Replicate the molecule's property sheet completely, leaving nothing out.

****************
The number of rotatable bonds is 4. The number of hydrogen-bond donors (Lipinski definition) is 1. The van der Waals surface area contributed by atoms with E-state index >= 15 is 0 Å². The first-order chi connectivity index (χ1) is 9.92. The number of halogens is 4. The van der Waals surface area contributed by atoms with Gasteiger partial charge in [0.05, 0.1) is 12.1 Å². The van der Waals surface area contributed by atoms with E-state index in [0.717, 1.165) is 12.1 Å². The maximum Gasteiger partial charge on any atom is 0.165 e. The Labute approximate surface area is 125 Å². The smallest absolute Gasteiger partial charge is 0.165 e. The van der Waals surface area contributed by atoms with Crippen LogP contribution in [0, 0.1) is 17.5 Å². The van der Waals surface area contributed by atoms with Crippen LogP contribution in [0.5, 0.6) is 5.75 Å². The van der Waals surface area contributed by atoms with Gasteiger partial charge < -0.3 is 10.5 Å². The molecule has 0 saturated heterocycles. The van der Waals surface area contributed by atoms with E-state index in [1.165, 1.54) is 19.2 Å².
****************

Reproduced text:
The number of rotatable bonds is 4. The number of hydrogen-bond donors (Lipinski definition) is 1. The van der Waals surface area contributed by atoms with E-state index >= 15 is 0 Å². The first-order chi connectivity index (χ1) is 9.92. The number of halogens is 4. The van der Waals surface area contributed by atoms with Gasteiger partial charge in [0.05, 0.1) is 12.1 Å². The van der Waals surface area contributed by atoms with E-state index in [0.717, 1.165) is 12.1 Å². The maximum Gasteiger partial charge on any atom is 0.165 e. The Labute approximate surface area is 125 Å². The smallest absolute Gasteiger partial charge is 0.165 e. The van der Waals surface area contributed by atoms with Crippen LogP contribution in [0, 0.1) is 17.5 Å². The van der Waals surface area contributed by atoms with Crippen LogP contribution in [0.5, 0.6) is 5.75 Å². The van der Waals surface area contributed by atoms with Gasteiger partial charge < -0.3 is 10.5 Å². The molecule has 0 saturated heterocycles. The van der Waals surface area contributed by atoms with E-state index in [1.165, 1.54) is 19.2 Å².